# Local projections

Good example papers

- Longer-Run Economic Consequences of Pandemics
- Government Spending Multipliers in Good Times and in Bad: Evidence from U.S. Historical Data
- Macroeconomic Shocks and Their Propagation

I’m generally finding that despite the work of Local Projection Inference is Simpler and More Robust Than You Think that for local projections you’re much better off simply using a shock that is already stationary rather than including lags as controls in order to get to effective stationarity. Relying on lags of the independent variables just hasn’t worked very well for me. A quick survey of papers shows that most of the time the shock is already stationary or is made stationary via first differencing rather than via extra lags. They do include lags, but they are lags of an already stationary variable, and I think the intent there is mainly to control for autocorrelation rather than force stationarity.

One thing I’ve grappled with is whether to use lags of the first difference of non-stationary variables as controls or lags of the variables in levels. The vast majority of the literature is either silent on the question or uses first differences. But similar to this discussion in the context of VARs (VARs in levels vs differences), everything should go through just fine in levels as long as you include lags. In fact, there should hypothetically be even less concern in the context of local projections than in VARs because with LP you are only concerned with the coefficient on a single variable. Unlike a VAR, where the impulse response is a complicated function of multiple parameters, in an LP it’s just a single parameter. To be fair it’s the same parameter of a series of separate regressions, but it’s effectively just one parameter. Further, first differencing is inappropriate if the variables do not in fact have unit roots.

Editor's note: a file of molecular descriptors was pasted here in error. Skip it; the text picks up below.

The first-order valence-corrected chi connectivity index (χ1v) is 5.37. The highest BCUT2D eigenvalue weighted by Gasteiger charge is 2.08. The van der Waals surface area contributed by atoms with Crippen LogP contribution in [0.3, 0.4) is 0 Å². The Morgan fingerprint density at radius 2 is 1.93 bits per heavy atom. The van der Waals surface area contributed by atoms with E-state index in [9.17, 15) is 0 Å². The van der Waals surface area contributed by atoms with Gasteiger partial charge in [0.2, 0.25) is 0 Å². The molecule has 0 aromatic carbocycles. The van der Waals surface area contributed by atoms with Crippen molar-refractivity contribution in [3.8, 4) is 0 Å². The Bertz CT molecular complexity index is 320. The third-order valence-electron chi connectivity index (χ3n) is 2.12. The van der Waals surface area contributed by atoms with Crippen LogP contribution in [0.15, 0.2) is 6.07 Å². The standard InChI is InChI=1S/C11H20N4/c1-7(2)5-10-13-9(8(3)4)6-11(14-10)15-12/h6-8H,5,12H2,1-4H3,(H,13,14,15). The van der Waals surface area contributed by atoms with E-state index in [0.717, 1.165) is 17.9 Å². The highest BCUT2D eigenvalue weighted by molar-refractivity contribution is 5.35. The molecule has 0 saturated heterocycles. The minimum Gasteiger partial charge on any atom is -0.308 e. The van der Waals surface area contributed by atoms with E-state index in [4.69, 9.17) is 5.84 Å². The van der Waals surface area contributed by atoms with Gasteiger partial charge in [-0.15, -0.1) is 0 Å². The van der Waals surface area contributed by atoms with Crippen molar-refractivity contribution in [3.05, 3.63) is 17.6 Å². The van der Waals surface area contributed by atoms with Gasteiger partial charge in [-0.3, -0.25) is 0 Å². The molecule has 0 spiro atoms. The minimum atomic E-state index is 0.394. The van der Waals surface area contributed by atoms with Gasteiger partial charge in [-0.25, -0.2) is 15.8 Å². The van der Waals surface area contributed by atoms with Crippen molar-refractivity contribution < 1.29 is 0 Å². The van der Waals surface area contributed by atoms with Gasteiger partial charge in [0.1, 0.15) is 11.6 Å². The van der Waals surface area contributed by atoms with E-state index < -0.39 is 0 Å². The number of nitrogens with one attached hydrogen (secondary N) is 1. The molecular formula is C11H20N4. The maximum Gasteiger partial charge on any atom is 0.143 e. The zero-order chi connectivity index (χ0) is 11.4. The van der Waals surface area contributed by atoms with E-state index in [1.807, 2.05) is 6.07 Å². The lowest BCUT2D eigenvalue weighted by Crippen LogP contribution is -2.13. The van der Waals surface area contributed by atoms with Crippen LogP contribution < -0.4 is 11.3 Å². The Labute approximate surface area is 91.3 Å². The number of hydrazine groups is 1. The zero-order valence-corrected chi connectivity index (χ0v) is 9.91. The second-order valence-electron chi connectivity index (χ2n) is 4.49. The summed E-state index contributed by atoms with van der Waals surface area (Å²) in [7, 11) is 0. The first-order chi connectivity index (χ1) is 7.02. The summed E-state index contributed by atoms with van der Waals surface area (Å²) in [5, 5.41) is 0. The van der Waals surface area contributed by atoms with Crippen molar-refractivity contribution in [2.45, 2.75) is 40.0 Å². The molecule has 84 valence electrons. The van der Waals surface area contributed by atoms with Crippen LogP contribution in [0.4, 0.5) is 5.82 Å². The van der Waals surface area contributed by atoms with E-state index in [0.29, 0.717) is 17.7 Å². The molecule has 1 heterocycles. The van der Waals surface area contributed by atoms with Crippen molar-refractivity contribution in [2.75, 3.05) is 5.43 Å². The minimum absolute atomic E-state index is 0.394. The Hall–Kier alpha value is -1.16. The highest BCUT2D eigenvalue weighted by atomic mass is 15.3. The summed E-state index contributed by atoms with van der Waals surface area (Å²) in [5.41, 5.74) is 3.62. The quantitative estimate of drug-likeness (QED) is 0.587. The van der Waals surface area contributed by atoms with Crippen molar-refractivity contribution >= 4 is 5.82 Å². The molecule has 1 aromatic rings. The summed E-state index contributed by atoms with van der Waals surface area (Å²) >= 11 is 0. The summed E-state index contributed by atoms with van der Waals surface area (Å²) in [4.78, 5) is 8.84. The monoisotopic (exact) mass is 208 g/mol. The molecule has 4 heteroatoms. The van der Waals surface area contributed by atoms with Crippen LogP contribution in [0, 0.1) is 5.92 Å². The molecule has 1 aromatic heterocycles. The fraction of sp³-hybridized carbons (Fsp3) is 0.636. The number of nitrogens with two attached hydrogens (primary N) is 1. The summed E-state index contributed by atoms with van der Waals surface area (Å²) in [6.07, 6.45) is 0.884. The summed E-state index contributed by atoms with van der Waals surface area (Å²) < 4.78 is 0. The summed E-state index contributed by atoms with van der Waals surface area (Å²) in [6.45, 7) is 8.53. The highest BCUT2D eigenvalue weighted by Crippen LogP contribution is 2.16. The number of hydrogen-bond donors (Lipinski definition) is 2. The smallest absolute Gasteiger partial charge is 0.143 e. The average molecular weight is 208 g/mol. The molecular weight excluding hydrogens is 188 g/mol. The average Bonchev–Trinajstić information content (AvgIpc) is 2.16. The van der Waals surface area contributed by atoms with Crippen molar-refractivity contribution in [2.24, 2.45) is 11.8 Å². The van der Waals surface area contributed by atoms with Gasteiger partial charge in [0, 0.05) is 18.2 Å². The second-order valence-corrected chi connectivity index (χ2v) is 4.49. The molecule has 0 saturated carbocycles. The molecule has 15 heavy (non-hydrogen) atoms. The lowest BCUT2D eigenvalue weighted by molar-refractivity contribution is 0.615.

## Spurious local projections

Have to be careful when running local projections to ensure that the outcome and impulse variable are stationary. If they aren’t you can get some very weird results. The issue is that the typical transformations people do are not necessarily foolproof in a wide array of situations. With macro data taking first differences or long differences is generally enough to make data stationary, so that’s what people do. But in some cases even the first differences data can trend, in which case this won’t be enough. In those situations you must detrend the data or equivalently include a time trend among the regressors

## Panel LP

Nickell bias is a pervasive issue in panel local projections and one often not accounted for, leading to results that shade toward zero. The bias is especially problematic when the cross-sectional dimension is large. Some papers that cover this problem and provide a solution include

The solution is an easy modification of the fixed effects estimator that involves running the same specification on two subsets of the data, averaging them, and the subtracting this average from two times the uncorrected fixed effects estimator.